This was the largest raid of the war, so far and would include units of the army and navy together with large numbers of fighter aircraft and bombers from British mainland bases.
Under great pressure from the Canadian government to make sure that the bored Canadian soldiers, kicking their heels in Kent and Sussex, saw some action, the 2nd Canadian Infantry Division, commanded by Major General John Hamilton Roberts, was selected as the main force.
The port of Dieppe was heavily defended by the Nazis who didn’t underestimate its value as both a naval and civilian port. There were two headlands separated by a beach just under a mile long. The eastern headland was codenamed ‘Bismarck’ while the western headland was codenamed 'Hindenburg'. The allies knew that 'Bismarck' was heavily fortified, with a myriad of tunnels making an aerial attack out of the question. However what was not known was the extent of armament present at 'Bismarck' .or the calibre of weapons available. ‘Hindenburg’, on the other hand was less well defended but in combination with the fire power of 'Bismarck', it could still pose a serious threat to the allied forces landing.
The Met. Office advised that the last optimum date for tides would be the 18th August 1942 and consequently on the 17th August the 24 landing craft were loaded with 58 brand new Churchill light tanks. Over at RAF Fighter Command some 60 fighter squadrons were put on standby together with 7 fighter-bomber and bomber squadrons. The majority of fighters would be 46 squadrons of Supermarine Spitfires, together with some 8 squadrons of cannon firing Hurricanes and 3 squadrons of Typhoons, to cope with the expected swarms of German fighters from the local French airfields. The Royal Navy was unwilling to commit large capital ships to the raid and in consequence the escort ships were no larger than seven British and one Polish “Hunt” class destroyers with 6 x 4 inch guns each for shore bombardment and 40 and 20 mm cannon. There were also two Sloop /Gunboats, the 9th and 13th Minesweeper Flotillas, nine large Landing Ships, twelve Motor Gun Boats, four Steam Gun Boats, twenty Motor Launches and seven Free French Chasseurs.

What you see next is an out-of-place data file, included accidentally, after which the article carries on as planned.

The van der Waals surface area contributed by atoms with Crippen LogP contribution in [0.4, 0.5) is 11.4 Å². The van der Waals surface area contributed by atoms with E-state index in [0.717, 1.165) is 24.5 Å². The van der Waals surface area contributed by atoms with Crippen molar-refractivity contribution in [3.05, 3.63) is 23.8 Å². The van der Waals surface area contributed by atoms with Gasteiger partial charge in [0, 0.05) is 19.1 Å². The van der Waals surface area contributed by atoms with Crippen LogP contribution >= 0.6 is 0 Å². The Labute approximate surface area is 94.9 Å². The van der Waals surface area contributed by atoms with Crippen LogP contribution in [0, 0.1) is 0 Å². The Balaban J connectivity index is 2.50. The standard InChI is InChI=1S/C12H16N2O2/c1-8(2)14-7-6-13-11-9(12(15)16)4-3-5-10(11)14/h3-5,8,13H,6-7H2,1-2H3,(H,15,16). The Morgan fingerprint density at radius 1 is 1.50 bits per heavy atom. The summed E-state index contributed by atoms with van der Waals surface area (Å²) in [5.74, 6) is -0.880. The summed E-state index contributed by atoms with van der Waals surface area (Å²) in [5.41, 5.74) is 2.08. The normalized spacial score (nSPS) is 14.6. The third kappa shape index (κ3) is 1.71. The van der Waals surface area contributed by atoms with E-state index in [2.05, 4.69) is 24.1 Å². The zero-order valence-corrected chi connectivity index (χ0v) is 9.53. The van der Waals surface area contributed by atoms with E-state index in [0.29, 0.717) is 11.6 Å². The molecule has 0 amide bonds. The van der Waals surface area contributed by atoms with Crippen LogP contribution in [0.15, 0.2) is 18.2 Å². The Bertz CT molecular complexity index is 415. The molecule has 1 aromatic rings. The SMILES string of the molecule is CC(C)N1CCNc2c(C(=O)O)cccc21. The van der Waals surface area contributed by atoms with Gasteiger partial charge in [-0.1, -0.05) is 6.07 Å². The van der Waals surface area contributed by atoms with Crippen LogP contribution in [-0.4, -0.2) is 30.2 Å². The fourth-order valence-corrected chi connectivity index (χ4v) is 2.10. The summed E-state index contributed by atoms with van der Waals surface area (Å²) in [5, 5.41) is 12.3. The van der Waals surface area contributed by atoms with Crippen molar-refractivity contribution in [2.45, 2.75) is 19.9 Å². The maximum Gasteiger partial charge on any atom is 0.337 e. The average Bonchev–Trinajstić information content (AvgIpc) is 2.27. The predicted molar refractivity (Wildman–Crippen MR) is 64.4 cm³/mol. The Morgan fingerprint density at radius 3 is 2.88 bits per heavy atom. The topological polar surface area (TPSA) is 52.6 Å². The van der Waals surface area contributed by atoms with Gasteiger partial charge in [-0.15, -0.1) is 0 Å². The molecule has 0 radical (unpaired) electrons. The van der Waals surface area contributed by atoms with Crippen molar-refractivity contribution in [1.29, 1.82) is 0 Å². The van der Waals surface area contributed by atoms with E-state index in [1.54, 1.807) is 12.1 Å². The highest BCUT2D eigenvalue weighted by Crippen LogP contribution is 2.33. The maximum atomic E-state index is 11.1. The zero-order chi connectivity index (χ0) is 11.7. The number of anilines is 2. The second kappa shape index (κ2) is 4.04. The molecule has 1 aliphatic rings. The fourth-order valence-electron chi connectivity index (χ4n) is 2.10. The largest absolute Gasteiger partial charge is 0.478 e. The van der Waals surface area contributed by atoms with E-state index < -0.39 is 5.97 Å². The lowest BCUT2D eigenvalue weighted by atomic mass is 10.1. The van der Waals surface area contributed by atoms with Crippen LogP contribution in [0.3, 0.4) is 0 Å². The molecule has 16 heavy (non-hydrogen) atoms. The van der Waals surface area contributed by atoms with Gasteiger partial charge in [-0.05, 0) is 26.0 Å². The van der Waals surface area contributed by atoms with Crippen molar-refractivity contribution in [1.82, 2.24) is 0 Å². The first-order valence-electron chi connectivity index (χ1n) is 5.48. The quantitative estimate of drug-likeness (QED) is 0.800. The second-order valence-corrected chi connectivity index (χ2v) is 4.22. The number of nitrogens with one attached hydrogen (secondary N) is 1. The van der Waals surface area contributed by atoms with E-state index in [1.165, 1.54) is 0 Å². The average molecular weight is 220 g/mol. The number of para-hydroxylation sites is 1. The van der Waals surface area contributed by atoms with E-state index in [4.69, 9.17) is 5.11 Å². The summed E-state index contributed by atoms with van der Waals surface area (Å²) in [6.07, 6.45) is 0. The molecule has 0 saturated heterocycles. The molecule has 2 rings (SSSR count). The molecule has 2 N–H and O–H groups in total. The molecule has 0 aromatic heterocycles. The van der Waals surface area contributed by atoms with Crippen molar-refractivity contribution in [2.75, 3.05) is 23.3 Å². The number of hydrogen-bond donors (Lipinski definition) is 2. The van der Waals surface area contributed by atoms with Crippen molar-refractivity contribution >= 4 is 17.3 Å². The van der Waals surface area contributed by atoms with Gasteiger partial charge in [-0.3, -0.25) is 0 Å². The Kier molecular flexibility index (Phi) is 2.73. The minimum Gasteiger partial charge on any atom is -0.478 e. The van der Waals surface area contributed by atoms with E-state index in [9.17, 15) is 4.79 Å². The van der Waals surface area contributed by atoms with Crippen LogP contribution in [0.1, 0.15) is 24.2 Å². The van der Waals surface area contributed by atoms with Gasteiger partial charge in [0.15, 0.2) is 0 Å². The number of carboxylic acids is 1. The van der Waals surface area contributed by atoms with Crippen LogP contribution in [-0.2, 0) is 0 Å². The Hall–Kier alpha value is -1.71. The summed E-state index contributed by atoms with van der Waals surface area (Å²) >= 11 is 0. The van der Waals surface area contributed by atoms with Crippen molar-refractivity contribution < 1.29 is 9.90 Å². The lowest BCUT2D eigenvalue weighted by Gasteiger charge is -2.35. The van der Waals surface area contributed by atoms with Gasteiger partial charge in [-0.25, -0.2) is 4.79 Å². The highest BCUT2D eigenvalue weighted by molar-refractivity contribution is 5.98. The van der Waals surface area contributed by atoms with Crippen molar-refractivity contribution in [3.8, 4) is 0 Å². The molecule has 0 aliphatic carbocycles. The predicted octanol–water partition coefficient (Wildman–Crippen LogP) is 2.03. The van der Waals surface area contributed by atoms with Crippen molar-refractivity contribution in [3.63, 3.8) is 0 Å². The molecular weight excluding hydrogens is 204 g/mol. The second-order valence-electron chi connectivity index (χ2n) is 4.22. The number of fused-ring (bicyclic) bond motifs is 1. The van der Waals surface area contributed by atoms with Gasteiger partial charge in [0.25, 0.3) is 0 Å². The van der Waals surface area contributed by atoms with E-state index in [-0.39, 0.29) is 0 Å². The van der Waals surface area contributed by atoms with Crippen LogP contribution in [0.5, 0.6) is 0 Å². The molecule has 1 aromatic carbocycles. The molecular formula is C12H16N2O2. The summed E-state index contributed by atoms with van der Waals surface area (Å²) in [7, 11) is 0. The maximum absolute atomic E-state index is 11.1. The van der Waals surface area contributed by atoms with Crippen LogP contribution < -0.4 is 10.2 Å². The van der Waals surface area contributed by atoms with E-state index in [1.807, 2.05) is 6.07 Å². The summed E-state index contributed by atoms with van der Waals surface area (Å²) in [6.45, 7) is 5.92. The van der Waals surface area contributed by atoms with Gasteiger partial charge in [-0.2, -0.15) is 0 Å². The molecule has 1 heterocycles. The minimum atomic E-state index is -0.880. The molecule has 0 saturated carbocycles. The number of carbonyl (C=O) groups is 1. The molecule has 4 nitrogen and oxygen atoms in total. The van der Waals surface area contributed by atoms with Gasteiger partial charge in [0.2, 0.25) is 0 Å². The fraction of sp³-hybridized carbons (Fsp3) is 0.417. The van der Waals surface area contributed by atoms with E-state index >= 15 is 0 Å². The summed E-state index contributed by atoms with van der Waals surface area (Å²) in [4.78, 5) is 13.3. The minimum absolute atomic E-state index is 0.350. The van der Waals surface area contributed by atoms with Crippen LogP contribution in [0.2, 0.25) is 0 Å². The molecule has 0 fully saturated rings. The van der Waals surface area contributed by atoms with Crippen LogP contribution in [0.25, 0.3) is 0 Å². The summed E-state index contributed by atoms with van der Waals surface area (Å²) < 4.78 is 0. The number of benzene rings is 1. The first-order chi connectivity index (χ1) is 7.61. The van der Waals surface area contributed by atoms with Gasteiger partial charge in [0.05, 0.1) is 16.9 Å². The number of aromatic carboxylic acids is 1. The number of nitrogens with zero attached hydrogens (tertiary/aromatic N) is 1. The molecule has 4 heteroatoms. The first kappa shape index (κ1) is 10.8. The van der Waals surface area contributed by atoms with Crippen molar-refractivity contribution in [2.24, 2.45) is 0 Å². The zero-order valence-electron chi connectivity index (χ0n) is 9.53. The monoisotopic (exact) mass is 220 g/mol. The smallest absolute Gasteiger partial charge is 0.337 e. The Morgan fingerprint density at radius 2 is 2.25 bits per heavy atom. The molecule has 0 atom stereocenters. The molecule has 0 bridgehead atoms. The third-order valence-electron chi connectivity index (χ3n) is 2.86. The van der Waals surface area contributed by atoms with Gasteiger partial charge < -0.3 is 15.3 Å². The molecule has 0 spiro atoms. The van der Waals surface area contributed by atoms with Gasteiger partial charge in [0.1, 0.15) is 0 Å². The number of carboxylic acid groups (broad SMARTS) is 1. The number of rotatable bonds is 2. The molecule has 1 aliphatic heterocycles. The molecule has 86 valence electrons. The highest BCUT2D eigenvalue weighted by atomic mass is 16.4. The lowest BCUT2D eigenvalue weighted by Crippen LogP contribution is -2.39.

During the night of 18th August 1942, 252 ships loaded with troops and equipment sailed from Newhaven, Shoreham, Portsmouth, Southampton and Cowes. They rendezvoused with the mine sweepers and escorting destroyers, for the channel crossing, all maintaining radio silence. At 0300hrs on August 19th, they arrived seemingly undetected to within 8 miles of Dieppe. It was at this point that the first problem arose. The gun-boat leading British 3 commando to Yellow Beach 1 (Berneval / Goebbels Battery) encountered 5 German armed trawlers. The ensuing fire-fight was probably heard all over the Dieppe area and the small gun boat was disabled with the landing craft scattering successfully to continue their shore assault. In fact it was so successful that one landing craft and its 20 British commandos landed unnoticed and they pinned down and damaged the Goebbels battery to such an extent that it failed to fire anything effective during the whole time the landings were taking place.